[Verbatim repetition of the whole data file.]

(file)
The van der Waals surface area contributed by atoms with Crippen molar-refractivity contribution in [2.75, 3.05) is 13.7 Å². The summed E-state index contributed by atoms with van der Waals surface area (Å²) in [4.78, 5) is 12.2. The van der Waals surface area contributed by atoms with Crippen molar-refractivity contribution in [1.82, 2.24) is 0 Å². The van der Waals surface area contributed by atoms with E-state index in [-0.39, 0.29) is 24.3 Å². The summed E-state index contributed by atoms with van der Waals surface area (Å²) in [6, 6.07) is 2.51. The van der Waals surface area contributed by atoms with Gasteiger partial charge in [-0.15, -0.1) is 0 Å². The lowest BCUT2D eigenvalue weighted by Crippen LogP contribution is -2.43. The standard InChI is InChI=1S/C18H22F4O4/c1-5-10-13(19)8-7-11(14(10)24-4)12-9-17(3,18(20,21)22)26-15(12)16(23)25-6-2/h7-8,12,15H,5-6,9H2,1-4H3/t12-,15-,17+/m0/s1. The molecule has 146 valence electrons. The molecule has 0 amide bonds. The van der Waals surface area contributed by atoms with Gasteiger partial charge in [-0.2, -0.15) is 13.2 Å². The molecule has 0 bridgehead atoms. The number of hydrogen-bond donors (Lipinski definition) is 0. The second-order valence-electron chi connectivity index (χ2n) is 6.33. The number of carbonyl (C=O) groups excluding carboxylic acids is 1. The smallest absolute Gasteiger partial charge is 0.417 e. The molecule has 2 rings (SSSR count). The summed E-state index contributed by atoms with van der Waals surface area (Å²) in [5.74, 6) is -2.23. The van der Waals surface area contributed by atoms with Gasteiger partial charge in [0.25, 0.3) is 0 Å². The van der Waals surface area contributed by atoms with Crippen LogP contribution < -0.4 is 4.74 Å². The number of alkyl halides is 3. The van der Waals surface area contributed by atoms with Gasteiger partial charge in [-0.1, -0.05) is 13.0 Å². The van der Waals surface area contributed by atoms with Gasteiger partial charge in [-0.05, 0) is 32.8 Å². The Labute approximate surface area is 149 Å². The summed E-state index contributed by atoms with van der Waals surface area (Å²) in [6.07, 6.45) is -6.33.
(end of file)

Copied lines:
The van der Waals surface area contributed by atoms with Crippen molar-refractivity contribution in [2.75, 3.05) is 13.7 Å². The summed E-state index contributed by atoms with van der Waals surface area (Å²) in [4.78, 5) is 12.2. The van der Waals surface area contributed by atoms with Crippen molar-refractivity contribution in [1.82, 2.24) is 0 Å². The van der Waals surface area contributed by atoms with E-state index in [-0.39, 0.29) is 24.3 Å². The summed E-state index contributed by atoms with van der Waals surface area (Å²) in [6, 6.07) is 2.51. The van der Waals surface area contributed by atoms with Gasteiger partial charge in [-0.15, -0.1) is 0 Å². The lowest BCUT2D eigenvalue weighted by Crippen LogP contribution is -2.43. The standard InChI is InChI=1S/C18H22F4O4/c1-5-10-13(19)8-7-11(14(10)24-4)12-9-17(3,18(20,21)22)26-15(12)16(23)25-6-2/h7-8,12,15H,5-6,9H2,1-4H3/t12-,15-,17+/m0/s1. The molecule has 146 valence electrons. The molecule has 0 amide bonds. The van der Waals surface area contributed by atoms with Gasteiger partial charge in [-0.2, -0.15) is 13.2 Å². The molecule has 0 bridgehead atoms. The number of hydrogen-bond donors (Lipinski definition) is 0. The second-order valence-electron chi connectivity index (χ2n) is 6.33. The number of carbonyl (C=O) groups excluding carboxylic acids is 1. The smallest absolute Gasteiger partial charge is 0.417 e. The molecule has 2 rings (SSSR count). The summed E-state index contributed by atoms with van der Waals surface area (Å²) in [5.74, 6) is -2.23. The van der Waals surface area contributed by atoms with Gasteiger partial charge in [0.25, 0.3) is 0 Å². The van der Waals surface area contributed by atoms with Crippen LogP contribution < -0.4 is 4.74 Å². The number of alkyl halides is 3. The van der Waals surface area contributed by atoms with Gasteiger partial charge in [-0.1, -0.05) is 13.0 Å². The van der Waals surface area contributed by atoms with Gasteiger partial charge in [-0.05, 0) is 32.8 Å². The Labute approximate surface area is 149 Å². The summed E-state index contributed by atoms with van der Waals surface area (Å²) in [6.07, 6.45) is -6.33.